Constantine became Emperor of Rome when he defeated the Emperor Maxentius at the Battle of Milvian Bridge in 312 AD.  Constantine's mother and sister were Christians and after his victory, Constantine converted to Christianity.  In 313 AD, he issued the Edict of Milan, legalizing Christianity.  Thus 313 AD is one of the seminal dates in World history.

I will not attempt to describe the magnificence of the basilicas and churches of Rome .  Words are inadequate; you have to see them.  I could not help but thinking when I was within the walls of these awe inspiring monuments to the glory of God, were they in fact monuments to the glory of God, or were they monuments to the earthly glory of the Catholic Church and to the Popes who built them.  Father Peter Curran has built fourteen humble churches in Brazil in his thirty years of missionary work there.  What would Jesus think of these magnificent churches in Rome as compared with the simple little churches built by Father Peter in Brazil ?

During the reign of Constantine, he divided the Empire into two parts.  In 324 AD, he removed the seat of power to Byzantium, present day Turkey, and ruled from there.  He built a great city, Constantinople, which is present day Istanbul.  The City of Rome continued to be the capital of the Western Roman Empire, but its' greatness was diminished.  The Eastern Roman Empire lasted until 1453, when it was invaded and defeated by the Ottoman Turks.  The Western Roman Empire did not last as long.  In 410 AD, the Visigoths, a Germanic Tribe sacked Rome but they did not stay.  They came back in 476 AD, defeated the Roman army and occupied the city.  That was the end of the Western Roman Empire.

Without doing more reading and research, I cannot offer a definitive opinion as to what caused the collapse of the Western Roman Empire.  However there is one thing that appears clear to me.  I am of the opinion that the strength and viability of a nation is dependant upon the virtue of its' people.  If the virtue of the people collectively, is diminished, then the nation will be weakened.  It seems to me that virtue of the Roman people became so diminished that Rome was greatly weakened and ultimately collapsed caused as much from internal causes as from pressure from without.  What lessons should we in the United States, the most powerful nation on earth, draw from the rise and fall of the Roman Empire ?  Will we continue to be a strong and prosperous nation ?  Or will we become a nation of crumbling monuments and faded dreams ?

Friday, October 29, 2010

On the Road with Uncle Bob

A trip to Gettysburg inspired by Bruce Catton's book "The Final Fury"

The battle of Gettysburg, fought on July 1st, 2nd and 3rd 1863, was an epic three-day struggle between two opposing armies that resulted in a victory by the Union forces, led by General George Gordon Meade, over the Confederate forces, lead by General Robert E. Lee. At the end of the third day, there were 51,000 casualties - men listed as killed, wounded, missing or captured - on both sides: 28,000 Confederate casualties; 23,000 Union casualties. This was the battle that turned the tide in the Civil War.

Most Americans today probably do not understand that General Lee had no illusions that the Confederate armies could win the war against the Union forces. He and most of the leaders of the Confederacy understood that the North had too many resources and the Confederacy too few. Lee's objective was to beat the Union army in one great battle somewhere in Pennsylvania. Such a victory by Lee's army would leave the way open for Lee and his army to march on Washington and Baltimore. If he could capture those two cities, or even capture one and threaten the other, it was quite possible that the northern states, already disheartened after having suffered several crushing defeats, would sue for peace and recognize the right of the southern states to secede from the Union.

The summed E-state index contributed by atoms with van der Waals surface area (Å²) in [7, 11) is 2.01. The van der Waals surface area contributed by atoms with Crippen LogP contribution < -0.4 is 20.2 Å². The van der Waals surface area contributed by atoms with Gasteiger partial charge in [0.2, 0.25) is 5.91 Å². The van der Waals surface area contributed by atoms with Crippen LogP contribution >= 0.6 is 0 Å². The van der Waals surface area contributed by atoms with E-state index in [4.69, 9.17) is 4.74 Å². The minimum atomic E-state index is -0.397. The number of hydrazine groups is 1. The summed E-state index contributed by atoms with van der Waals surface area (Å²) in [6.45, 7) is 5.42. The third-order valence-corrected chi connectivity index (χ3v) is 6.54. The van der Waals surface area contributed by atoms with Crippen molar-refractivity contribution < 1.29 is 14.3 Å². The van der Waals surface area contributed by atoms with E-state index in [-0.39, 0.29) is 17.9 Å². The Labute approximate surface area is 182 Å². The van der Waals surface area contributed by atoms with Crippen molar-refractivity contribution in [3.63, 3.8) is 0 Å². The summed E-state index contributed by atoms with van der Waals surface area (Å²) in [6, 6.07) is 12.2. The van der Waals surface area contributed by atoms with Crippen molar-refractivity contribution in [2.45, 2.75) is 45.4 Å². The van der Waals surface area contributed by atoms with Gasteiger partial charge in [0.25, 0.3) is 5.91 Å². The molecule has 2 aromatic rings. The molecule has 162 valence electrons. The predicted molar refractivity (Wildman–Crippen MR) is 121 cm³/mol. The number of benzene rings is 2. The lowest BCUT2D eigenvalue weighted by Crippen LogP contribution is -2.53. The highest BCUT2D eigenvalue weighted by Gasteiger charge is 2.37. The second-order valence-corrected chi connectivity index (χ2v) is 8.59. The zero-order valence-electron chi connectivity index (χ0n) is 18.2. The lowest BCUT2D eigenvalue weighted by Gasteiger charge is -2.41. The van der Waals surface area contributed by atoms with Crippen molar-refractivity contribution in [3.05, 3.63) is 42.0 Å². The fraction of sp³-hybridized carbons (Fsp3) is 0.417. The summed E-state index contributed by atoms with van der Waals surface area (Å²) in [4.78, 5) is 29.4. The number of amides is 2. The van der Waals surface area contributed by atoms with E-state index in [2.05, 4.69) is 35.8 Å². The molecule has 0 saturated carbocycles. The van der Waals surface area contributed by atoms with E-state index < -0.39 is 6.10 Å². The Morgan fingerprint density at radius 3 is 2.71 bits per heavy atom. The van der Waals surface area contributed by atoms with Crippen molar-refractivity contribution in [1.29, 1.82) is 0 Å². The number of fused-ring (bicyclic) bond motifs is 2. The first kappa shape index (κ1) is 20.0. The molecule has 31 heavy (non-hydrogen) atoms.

Such an outcome was not guaranteed, however. The Union forces, under Grant, had won victories in the West and were threatening Vicksburg on the Mississippi River at the moment Lee crossed his army into Pennsylvania. But Lee felt that this was the South's best chance for a successful outcome.

The genesis of this trip to Gettysburg was a conversation Uncle Bob (Bob Kearney) and I had over the summer. I mentioned I had been to the Gettysburg battlefield three times and he expressed an interest in seeing it for himself. So, on a Friday in early October (October 8, 2010), we set off. This was not a vacation as such, but an educational pilgrimage.  I was to be the mentor and Uncle Bob my student.

The trip down was uneventful, about a seven hour drive.  We arrived about 5:30 PM.  My Chief of Staff (Ellie) had booked us into a Quality Inn about 24 miles outside Gettysburg.  Just as "an army marches on its' stomach" (a quote from Napoleon), so too do pilgrims.  So the first order of business was to get a meal.  Since even pilgrims have to unwind on occasion, drinks were ordered.  I ordered a Jameson on the rocks with a Sam Adams chaser.  I like Sam Adams perhaps because of my love of history.  I like Jameson perhaps because of my Mother's Irish heritage.  Or perhaps I just like the taste of alcohol.  Uncle Bob is a man of more exotic tastes.  Straight whiskey and beer wouldn't do for him.  He ordered a Southern Comfort Manhattan with sweet vermouth and a twist of lemon over dirty ice.  His second drink was a vodka Manhattan straight up with green olives.  Drinking with Bob makes me feel so inferior.  While we waited for the meal we made our plans for the following day and discussed other topics as well, though my memory is somewhat hazy regarding the details of the conversation.